Mullen praised his team for battling through eight consecutive weeks of SEC games. Florida was one of 10 SEC teams that played 10 regular season conference games with the reworked schedule because of the coronavirus pandemic.
“The season’s been emotionally draining,” Mullen said. “Hard to say teams have gone through what we’ve gone through. That was our eighth consecutive SEC game. It’s amazing the emotional and physical pull that takes on your body for the players.
"Coaches, we’ll be fine. We’ll get this program back ... on path to try to get here next year to compete for championships on a consistent basis.”
And Florida at least closed the gap with Alabama (11-0). The Gators entered having lost its last six games to the Tide by an average of 24.7 points. This game appeared headed in that direction early but quickly tightened. Florida three times had this as a one score game in the fourth quarter but never was able to overtake Alabama as the defense once again proved to be the undoing of this team.
Florida did not stand a chance with Todd Grantham’s defense trying to stop Steve Sarkisian’s offense. We’ve seen Grantham abused verbally by Mullen on the sideline this season. On Saturday, Sarkisian’s offense abused Grantham’s defense with 605 yards and 83 plays. Almost every time Florida got close; its defense could not get off the field.
Coming in as a 17-point underdog, Florida needed to play a near perfect game. And the Gators were far from it in the first half, digging an 18-point hole. The early mistakes were killers. Four of Alabama’s first five touchdown drives were kept alive with penalties on third down and one on a fumble that came after Alabama’s lone turnover of the game was negated. Trey Dean, who intercepted the Jones pass, gave it right back, fumbling on his return.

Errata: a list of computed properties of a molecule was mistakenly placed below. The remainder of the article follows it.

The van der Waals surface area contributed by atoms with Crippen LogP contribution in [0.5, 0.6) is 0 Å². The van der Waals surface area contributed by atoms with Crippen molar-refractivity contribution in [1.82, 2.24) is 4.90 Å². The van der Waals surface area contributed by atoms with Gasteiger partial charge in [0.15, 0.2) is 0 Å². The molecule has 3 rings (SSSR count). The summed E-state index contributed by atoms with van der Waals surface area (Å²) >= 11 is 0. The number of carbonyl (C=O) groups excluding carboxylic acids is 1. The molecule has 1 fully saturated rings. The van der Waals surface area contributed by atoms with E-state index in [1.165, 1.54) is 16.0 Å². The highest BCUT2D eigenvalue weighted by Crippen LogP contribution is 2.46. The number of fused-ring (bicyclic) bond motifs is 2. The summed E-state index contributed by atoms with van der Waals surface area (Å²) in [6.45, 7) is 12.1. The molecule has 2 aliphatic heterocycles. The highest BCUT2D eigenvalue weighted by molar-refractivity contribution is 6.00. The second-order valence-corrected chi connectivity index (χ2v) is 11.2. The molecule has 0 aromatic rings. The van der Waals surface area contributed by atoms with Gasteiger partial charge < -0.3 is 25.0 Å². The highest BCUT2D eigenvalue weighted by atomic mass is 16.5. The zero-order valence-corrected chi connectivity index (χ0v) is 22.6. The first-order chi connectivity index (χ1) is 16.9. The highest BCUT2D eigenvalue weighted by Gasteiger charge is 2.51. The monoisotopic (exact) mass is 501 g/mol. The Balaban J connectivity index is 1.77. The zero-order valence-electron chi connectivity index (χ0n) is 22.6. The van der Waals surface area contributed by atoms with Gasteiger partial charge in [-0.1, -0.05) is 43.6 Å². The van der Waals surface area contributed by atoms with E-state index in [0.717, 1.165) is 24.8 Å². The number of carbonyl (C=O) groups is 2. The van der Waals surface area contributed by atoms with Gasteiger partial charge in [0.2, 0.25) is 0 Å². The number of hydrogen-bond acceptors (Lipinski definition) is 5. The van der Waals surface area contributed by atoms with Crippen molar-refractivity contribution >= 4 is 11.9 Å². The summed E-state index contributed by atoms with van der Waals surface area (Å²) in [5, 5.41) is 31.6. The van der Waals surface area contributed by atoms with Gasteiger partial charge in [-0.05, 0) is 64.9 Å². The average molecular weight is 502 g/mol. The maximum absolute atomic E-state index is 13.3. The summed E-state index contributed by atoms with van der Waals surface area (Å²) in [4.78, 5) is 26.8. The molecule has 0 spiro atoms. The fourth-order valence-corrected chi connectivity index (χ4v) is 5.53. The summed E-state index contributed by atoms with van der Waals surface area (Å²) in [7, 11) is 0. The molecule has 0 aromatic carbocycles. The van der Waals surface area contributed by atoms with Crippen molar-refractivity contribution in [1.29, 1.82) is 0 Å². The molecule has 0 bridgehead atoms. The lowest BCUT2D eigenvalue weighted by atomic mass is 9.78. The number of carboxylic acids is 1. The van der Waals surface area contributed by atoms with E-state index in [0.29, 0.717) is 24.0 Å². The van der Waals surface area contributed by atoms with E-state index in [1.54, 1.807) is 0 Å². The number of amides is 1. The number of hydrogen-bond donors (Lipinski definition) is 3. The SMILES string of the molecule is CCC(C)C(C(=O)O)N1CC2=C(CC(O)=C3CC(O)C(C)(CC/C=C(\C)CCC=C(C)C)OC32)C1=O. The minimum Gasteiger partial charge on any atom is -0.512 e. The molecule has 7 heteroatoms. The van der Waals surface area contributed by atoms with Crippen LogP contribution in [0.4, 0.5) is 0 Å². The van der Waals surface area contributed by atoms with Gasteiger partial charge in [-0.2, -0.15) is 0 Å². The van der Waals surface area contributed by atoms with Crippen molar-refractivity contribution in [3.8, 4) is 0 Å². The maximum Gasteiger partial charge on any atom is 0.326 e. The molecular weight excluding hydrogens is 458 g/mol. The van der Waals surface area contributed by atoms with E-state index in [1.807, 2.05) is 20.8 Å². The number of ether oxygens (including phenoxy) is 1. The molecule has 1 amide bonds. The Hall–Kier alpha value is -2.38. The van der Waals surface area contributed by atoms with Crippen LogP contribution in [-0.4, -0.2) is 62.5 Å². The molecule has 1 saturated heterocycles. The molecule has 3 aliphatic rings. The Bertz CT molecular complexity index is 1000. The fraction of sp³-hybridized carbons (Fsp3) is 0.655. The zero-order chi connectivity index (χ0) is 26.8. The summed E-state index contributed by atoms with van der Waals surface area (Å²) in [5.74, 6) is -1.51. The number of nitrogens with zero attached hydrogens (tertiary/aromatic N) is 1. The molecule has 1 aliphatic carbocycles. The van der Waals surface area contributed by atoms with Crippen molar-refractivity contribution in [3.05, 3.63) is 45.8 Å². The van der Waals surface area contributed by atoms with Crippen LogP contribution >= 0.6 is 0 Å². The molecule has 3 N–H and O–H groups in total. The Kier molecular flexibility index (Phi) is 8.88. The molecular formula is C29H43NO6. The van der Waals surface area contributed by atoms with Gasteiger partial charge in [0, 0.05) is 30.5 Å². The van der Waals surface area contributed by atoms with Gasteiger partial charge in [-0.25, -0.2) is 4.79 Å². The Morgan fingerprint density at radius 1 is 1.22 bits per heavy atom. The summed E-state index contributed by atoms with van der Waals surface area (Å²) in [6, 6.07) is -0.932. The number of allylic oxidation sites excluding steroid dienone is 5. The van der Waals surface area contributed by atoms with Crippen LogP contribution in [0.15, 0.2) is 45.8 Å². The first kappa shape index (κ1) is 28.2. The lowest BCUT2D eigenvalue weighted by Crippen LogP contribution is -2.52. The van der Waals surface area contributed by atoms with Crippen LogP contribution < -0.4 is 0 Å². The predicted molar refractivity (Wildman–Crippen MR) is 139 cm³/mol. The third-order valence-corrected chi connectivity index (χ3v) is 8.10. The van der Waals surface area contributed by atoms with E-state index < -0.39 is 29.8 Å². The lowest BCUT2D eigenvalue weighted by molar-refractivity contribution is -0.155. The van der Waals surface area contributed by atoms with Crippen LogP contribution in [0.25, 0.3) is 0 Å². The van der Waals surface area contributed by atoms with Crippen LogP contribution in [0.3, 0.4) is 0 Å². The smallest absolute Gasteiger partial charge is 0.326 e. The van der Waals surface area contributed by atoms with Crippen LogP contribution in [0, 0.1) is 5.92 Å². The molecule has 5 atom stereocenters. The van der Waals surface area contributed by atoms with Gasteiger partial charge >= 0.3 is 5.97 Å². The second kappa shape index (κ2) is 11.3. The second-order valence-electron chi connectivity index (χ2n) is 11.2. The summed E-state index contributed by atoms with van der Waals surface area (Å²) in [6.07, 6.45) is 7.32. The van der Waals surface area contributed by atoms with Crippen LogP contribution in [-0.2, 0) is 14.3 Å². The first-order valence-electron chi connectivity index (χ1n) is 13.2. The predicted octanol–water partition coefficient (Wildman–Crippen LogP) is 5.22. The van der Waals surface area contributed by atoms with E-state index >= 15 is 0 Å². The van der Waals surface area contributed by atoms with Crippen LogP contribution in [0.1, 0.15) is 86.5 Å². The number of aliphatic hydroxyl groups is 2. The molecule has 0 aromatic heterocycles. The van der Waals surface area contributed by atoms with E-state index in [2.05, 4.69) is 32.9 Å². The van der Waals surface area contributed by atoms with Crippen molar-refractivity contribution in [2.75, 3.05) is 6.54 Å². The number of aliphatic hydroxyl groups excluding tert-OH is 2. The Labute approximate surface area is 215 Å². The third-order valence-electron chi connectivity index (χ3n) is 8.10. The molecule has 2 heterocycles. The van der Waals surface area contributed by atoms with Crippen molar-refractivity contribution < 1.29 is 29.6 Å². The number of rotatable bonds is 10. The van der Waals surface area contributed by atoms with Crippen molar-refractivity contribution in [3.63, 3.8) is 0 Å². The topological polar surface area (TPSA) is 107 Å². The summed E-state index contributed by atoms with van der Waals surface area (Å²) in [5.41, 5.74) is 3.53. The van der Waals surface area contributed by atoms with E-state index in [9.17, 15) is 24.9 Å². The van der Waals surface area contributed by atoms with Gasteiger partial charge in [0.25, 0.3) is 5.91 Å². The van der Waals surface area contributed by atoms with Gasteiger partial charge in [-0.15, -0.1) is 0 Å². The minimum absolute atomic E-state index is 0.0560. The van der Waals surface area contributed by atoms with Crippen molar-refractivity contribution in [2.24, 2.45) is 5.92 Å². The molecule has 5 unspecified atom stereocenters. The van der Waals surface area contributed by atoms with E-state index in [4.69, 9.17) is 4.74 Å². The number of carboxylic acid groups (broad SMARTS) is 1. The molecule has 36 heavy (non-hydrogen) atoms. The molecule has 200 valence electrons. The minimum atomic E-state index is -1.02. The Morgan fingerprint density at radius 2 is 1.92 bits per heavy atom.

But even without that Gator aid, Alabama was not going to be stopped. The Tide’s balanced attack featured the best receiver and running back tandem in the country. Smith and Harris accounted for all seven of Alabama’s touchdowns, Harris with five of them, three through the air.
Smith entered the game as the sentimental favorite to crash what appears to be a three-man race for the Heisman between Jones, Lawrence and Trask, but Harris was every bit as unstoppable.
Harris totaled 245 yards, 178 on the ground. Smith caught 15 passes for 184 years. Jones spearheaded it all by throwing for 418 yards and five TDs.
Still, the Gators never seemed out of this game because Trask, who threw for 408 yards - 153 of those to Kadarius Toney - and accounted for four touchdowns, three passing, proved he’s worthy of a trip to New York as a Heisman finalist.
Mullen hinted there could be opt outs before the bowl, saying this was the last game “this team, as a whole” will play together.
And Trask, who said he’s looking forward to playing one more game in a Gators uniform, had a message for the rest of the SEC East.
“This team is going to continue to get back to Atlanta,” he said.